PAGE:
I have a small one! for myself and a big one when camping with friends.I love em

Oh the model number is 25 / 5

LANDSURFER74

Re: Trangia stoves

Postby LANDSURFER74 » 5 Dec 2011, 10:49pm

GAS people ...?? :) ... i use my trangia with a cheap coleman gasburner and it is the best of all worlds ... after 32 years of use for everything from roadside cuppa's to cooking in snow holes i think i may actually know what i am talking about ....for a change :)

My Trangia is coming to the end of it's life due to corrosion ... i have deep pitting in one pan and the frying pan is holed ... it is really is just a lid these days ... but i will replace it in due course ... with another Trangia ... my grandson is my hill partner ...he wants another !!!

"Beans and sausages on the top Grandad" ... What could be better !!!
Last edited by LANDSURFER74 on 6 Dec 2011, 8:25am, edited 2 times in total.

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Re: Trangia stoves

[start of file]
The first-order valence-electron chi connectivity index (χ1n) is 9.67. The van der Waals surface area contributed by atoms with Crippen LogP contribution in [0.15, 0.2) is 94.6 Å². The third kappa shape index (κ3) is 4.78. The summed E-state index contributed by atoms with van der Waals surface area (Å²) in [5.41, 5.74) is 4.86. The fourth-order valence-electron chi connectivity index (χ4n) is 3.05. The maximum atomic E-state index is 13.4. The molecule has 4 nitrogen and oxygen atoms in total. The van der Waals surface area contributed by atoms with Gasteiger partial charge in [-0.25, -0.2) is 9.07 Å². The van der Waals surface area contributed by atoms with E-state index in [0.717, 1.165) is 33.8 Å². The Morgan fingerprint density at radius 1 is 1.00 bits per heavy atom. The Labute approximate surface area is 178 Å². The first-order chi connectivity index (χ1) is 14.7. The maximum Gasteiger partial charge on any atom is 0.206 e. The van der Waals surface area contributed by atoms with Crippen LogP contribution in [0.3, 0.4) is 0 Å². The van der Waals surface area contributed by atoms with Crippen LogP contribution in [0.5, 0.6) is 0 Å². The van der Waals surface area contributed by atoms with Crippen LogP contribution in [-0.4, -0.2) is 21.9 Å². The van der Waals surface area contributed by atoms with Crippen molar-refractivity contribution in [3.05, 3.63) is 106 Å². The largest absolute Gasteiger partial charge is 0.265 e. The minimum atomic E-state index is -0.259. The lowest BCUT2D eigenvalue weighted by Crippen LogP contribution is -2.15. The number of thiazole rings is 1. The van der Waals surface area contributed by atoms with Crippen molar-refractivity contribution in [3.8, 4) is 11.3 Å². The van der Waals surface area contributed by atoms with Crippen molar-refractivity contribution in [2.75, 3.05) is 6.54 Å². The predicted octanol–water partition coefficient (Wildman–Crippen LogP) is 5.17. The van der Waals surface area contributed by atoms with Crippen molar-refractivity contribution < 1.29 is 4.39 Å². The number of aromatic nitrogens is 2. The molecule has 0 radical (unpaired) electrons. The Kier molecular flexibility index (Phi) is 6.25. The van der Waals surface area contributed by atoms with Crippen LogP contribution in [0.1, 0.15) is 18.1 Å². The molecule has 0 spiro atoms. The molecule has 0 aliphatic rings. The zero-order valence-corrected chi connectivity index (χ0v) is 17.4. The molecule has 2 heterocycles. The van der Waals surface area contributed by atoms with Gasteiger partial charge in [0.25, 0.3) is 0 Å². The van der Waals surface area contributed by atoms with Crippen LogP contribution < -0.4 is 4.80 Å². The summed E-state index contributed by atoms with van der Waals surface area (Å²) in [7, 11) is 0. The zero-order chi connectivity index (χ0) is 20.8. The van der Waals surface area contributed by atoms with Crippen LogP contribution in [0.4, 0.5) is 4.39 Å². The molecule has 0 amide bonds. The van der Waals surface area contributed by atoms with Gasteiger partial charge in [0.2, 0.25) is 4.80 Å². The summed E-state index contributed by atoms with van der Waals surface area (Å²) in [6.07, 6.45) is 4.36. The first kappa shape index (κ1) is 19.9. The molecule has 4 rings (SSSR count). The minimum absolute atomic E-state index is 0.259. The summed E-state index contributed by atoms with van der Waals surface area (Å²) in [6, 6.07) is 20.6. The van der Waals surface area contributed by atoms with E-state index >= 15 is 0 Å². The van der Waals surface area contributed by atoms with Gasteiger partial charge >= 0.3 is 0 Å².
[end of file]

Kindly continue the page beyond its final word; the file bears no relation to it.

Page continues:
Postby hubgearfreak » 5 Dec 2011, 10:54pm

+1 what iken said :mrgreen:

vorpal, the OP's started this thread to find out what stove might suit them. i was attempting to clarify the situation, not upset you. please accept my apologies if i have caused offence :oops:

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Re: Trangia stoves

Postby ikenbikeit » 5 Dec 2011, 11:24pm

Landsurfer - My entry was meant to be lighthearted -- as if you could classify people by the fuel they use! What a silly idea on my part.

There are no such people as GAS people.

What could be better than sausages and beans with grandson!

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Re: Trangia stoves